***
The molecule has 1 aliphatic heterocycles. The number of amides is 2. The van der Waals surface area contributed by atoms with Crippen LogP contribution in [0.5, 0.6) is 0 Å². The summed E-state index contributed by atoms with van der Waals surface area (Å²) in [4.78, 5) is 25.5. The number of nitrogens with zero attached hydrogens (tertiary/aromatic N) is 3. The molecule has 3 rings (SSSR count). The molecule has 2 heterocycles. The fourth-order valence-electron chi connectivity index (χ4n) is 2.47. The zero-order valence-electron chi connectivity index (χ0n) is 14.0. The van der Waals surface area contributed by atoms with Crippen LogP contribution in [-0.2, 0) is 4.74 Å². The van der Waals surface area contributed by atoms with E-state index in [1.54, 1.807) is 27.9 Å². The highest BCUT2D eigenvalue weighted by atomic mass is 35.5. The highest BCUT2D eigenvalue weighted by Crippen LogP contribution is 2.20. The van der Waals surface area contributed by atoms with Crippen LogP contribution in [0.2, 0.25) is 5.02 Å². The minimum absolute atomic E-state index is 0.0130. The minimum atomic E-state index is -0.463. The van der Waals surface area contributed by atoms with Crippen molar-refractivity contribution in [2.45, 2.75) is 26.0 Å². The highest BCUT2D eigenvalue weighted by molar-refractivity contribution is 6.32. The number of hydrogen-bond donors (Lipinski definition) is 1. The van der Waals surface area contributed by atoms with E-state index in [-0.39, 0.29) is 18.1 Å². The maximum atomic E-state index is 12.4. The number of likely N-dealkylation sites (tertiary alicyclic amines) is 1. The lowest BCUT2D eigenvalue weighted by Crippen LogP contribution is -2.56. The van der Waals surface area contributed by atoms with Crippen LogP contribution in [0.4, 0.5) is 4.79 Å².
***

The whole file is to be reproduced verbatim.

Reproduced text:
The molecule has 1 aliphatic heterocycles. The number of amides is 2. The van der Waals surface area contributed by atoms with Crippen LogP contribution in [0.5, 0.6) is 0 Å². The summed E-state index contributed by atoms with van der Waals surface area (Å²) in [4.78, 5) is 25.5. The number of nitrogens with zero attached hydrogens (tertiary/aromatic N) is 3. The molecule has 3 rings (SSSR count). The molecule has 2 heterocycles. The fourth-order valence-electron chi connectivity index (χ4n) is 2.47. The zero-order valence-electron chi connectivity index (χ0n) is 14.0. The van der Waals surface area contributed by atoms with Crippen LogP contribution in [-0.2, 0) is 4.74 Å². The van der Waals surface area contributed by atoms with E-state index in [1.54, 1.807) is 27.9 Å². The highest BCUT2D eigenvalue weighted by atomic mass is 35.5. The highest BCUT2D eigenvalue weighted by Crippen LogP contribution is 2.20. The van der Waals surface area contributed by atoms with Crippen LogP contribution in [0.2, 0.25) is 5.02 Å². The minimum absolute atomic E-state index is 0.0130. The minimum atomic E-state index is -0.463. The van der Waals surface area contributed by atoms with Crippen molar-refractivity contribution in [2.45, 2.75) is 26.0 Å². The highest BCUT2D eigenvalue weighted by molar-refractivity contribution is 6.32. The number of hydrogen-bond donors (Lipinski definition) is 1. The van der Waals surface area contributed by atoms with E-state index in [-0.39, 0.29) is 18.1 Å². The maximum atomic E-state index is 12.4. The number of likely N-dealkylation sites (tertiary alicyclic amines) is 1. The lowest BCUT2D eigenvalue weighted by Crippen LogP contribution is -2.56. The van der Waals surface area contributed by atoms with Crippen LogP contribution in [0.4, 0.5) is 4.79 Å².